Three Texas men have sued James Cordier and his Tampa-based company, alleging that his “grossly speculative” strategy for trading options cost them more than $2.2 million.
In a recent lawsuit filed in federal court in Texas, the men said Cordier told them he had developed a "time tested method'' for trading options that minimized risk through diversification. But, the suit said, he departed from that approach so drastically that clients’ accounts were wiped out in November 2018 when he bet wrong on the prices of just two related commodities, natural gas and crude oil.
Cordier made headlines a few days later when, in a surreal video posted on YouTube, he apologized for being unable to navigate "the rogue wave (that) capsized our boat.'' Among the 300 clients who lost a total of more than $200 million was Tampa Bay Lightning owner Jeff Vinik.
Cordier founded OptionSellers, named for the financial tool that gives investors the right to buy or sell stocks or commodities at a fixed price. In 2017, the suit says, the Texans received solicitations from the company with Cordier touting his "submarine'' approach to trading. It called for investing in five or six unrelated commodities; if one commodity experienced adverse price movements, the other commodities would buoy the "submarine'' (a client’s account) and keep it from sinking.
One of the plaintiffs, Anthony Tristani, authorized Cordier to trade $1 million in his account while Radford Tarry and Mark Marshall each authorized trading of up to $500,000.
Using an approach “diametrically opposite'' of the diversification strategy he touted, Cordier had "over concentrated'' the men’s accounts in crude oil and natural gas futures by the end of October 2018, the suit says. At that time, natural gas prices began to rise based on reports that parts of the country would have a colder than expected winter.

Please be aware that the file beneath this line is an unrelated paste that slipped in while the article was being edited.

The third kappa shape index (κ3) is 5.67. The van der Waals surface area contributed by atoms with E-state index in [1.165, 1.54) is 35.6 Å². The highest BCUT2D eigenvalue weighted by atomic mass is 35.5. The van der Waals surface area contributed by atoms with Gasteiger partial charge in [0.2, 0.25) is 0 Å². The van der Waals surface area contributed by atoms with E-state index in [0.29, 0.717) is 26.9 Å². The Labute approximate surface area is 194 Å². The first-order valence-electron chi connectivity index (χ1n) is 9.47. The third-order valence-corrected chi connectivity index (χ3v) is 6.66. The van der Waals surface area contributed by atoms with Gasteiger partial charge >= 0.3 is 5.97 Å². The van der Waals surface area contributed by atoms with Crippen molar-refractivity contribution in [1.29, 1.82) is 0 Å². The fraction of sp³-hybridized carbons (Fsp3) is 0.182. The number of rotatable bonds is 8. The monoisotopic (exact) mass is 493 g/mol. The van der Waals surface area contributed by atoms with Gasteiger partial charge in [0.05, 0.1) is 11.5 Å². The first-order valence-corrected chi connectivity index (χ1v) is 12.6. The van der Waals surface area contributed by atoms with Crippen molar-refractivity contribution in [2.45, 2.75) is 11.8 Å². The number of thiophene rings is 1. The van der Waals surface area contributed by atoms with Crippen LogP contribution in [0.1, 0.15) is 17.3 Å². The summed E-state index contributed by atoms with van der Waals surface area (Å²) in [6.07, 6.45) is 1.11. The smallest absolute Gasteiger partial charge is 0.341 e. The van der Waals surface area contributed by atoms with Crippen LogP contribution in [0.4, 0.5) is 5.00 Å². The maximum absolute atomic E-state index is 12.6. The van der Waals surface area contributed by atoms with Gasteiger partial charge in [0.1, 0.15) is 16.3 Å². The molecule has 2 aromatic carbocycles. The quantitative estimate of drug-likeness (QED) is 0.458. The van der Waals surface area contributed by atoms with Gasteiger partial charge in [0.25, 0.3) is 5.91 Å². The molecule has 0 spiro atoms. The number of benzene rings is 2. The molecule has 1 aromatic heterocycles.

Cordier, on his clients’ behalf, bet that natural gas prices would drop. But between Nov. 13 and 15, the price shot up another 25 percent, wiping out all of the clients’ investments. Worsening their predicament, many also had borrowed from a New York brokerage to try to stem their options losses and would have to pay back the brokerage.
"The investor losses were completely avoidable,'' the suit says. "(Cordier) implemented and then failed to react to a dangerously escalating concentration of risk in natural gas call options over a period of almost two weeks ... and failed to monitor the sharp increase'’ in the borrowed amounts.
The suit, which seeks more than $2 million plus damages, also alleges that Cordier failed to disclose that he had been the subject of consumer complaints, regulatory investigations and lawsuits regarding his investment management and advice. Cordier, who lives in a waterfront home in Apollo Beach, closed his offices in a downtown Tampa tower after the debacle. Neither he nor his wife could be reached via phone numbers linked to their names, Cordier did not respond to an email seeking comment and an attorney representing Cordier did not return a call.